Creating healthy communities is our biggest challenge


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SINCE March, we have all been waiting for a way out of the COVID-19 crisis. Now that the vaccine is finally here and the end is at last in sight, we are at risk of letting down our guards.

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Hey there, time traveller!
This article was published 04/01/2021 (883 days ago), so information in it may no longer be current.

SINCE March, we have all been waiting for a way out of the COVID-19 crisis. Now that the vaccine is finally here and the end is at last in sight, we are at risk of letting down our guards.

Without question, COVID-19 has been a game-changing challenge, but it also represents an opportunity to implement long-term strategies that will make all our communities stronger, better empowering them to resist future health crises.

Every day in the media, we see updates on the number of sick and dead, both in Manitoba and around the world. Locally, the daily updates have mostly been provided by chief public health officer Dr. Brent Roussin and chief nursing officer Lanette Siragusa. From them, we have heard a disheartening number of statistics: the number of new cases, the number of sick, the number in ICUs and the number who have died.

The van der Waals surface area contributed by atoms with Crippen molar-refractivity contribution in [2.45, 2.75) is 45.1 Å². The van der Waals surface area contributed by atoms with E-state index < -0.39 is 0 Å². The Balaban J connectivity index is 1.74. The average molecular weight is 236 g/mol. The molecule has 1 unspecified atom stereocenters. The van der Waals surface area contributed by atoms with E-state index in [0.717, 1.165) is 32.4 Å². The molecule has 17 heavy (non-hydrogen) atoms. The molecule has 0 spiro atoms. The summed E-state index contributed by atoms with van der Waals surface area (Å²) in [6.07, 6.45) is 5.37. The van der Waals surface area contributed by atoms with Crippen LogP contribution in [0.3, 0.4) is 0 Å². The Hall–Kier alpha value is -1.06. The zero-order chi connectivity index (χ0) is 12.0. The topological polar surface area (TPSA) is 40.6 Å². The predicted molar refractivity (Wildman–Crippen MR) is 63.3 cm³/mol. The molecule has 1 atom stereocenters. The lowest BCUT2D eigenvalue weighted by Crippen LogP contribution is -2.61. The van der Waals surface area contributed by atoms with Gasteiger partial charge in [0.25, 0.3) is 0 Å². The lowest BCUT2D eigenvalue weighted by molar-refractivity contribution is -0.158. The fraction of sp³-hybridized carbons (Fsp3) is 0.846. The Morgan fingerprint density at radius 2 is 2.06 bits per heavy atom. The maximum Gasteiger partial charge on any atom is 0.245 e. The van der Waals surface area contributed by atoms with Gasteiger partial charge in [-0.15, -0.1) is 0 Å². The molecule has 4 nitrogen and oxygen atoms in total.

And we all must confront the reality of lives lost and understand the pain of those struggling to breathe behind those numbers. They are names, they are our family members, friends, co-workers, and neighbours, and we have lost many of them, often without the opportunity to mourn. That loss has left many of us traumatized and deeply wounded; we are walking in darkness, trying to regain our sense of control.